The Biplane of Discomfort

A while ago, I was listening to an episode of This American Life that talked about dreams, specifically about how boring it is when a person is subjected to the recounting of another’s sleepy-time imaginings.

It reminded me of a dream I had that has stuck with me for years, and that I felt might possibly be worth sharing.

So, here’s my dumb dream that you hopefully don’t find boring:

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              A friend of mine has purchased a biplane. According to the logic of dreams, there was no preamble or lead-up to the moment I found myself in when the dream began. She and I were there, with the plane, on a hill overlooking a cliff. The colours were all heightened, with the green grass swaying in a slight breeze, the blue sky beaming down on the ketchup-and-mustard colouring of the one-seater plane.

              She is explaining to me that she’s just got her pilot’s license, but that the plane is an old one. While she can fly, the plane will need to go over the cliff to get enough momentum for takeoff.

              I’m pretty impressed and tell her that this is really great, but since it’s only got the one seat, I can’t help but wonder why she’s asked me here.

              “I want you to come for the maiden voyage,” she tells me.

              I’m working out the logistics and can’t quite figure myself into the picture.

              “But where will I sit?” I ask.

              She points to one of the wings. “You can sit on the wing and hold on,” she says.

              In the dream, I’m ok with this idea, while in reality, I would have been back in the car and on the road home at the thought of some improvised wing-walking. It’s not the fear that’s the issue in the dream – it’s the physics.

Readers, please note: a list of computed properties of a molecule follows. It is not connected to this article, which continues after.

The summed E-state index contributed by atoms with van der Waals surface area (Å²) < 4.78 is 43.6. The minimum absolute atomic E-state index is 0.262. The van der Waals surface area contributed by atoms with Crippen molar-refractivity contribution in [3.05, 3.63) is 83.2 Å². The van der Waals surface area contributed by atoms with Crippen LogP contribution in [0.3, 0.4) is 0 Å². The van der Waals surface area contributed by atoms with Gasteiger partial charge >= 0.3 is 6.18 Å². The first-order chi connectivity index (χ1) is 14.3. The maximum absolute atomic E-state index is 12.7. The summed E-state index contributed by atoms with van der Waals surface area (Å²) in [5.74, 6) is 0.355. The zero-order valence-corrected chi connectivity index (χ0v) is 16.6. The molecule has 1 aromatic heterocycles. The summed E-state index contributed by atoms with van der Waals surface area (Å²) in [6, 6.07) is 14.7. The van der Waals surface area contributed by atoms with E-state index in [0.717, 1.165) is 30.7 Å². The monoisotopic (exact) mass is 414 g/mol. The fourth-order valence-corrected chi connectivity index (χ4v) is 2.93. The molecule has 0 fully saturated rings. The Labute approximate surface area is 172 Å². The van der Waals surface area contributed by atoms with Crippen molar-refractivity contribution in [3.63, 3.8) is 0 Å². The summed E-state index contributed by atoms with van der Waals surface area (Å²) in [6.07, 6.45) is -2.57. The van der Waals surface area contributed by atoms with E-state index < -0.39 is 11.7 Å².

“The plane won’t be balanced if I sit on the wing,” I tell her.

              “Oh, I know,” she says. “That’s why I invited someone else.”

              Out of nowhere, appears her second passenger, the jolly, smiling figure of John Goodman. The actor.

              “Hi,” he says with a smile, extending his hand. “I’m John Goodman.”

              I nod and shake his hand, very happy to be meeting the man, but stuck on my original concern.

              “You’re here to take a ride in the plane?” I ask.

              He nods. “Yep, gonna be really exciting.”

              I turn to my friend. “We’re both going to be riding on the wings?”

              She nods.

              John says, “Yes, you on one and me on the other.”

              “But John Goodman,” I start (throughout the dream, I use his full name whenever I address him), “I… uh, don’t know if that’s a good idea.”

              He gives me a quizzical look. “Why not?” he asks.

              Now, I’m not the thinnest guy in the world, but I’m no John Goodman. And here I am, faced with telling an actor I respect that this might not be the most balanced of see-saws with him on one end and me on the other.

              “There a problem?” he asks, and in the dream, there is the distinct feeling that he knows what I’m on about with the balance issue.

              Not wanting to offend the man, I shake my head. “No, no. No problem.”

              My friend smiles as she climbs into the pilot’s seat, John Goodman smiles as he takes his position on one wing, and I frown with concern as I climb onto mine.

              As the plane thunders toward the cliff, I wonder if it was worth being polite, or if I should’ve voiced my concerns. This could be, after all, the last plane ride I take.

              The dream switches to some sort of third person camera perspective and I see myself and my two flying companions all plummet over the side of the cliff, and there’s a lingering moment when nothing happens and aside from the wind rushing through the vegetation, not a sound can be heard.

              And then I awoke.

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So, there’s my strange dream. Hopefully, it made you smile just a little.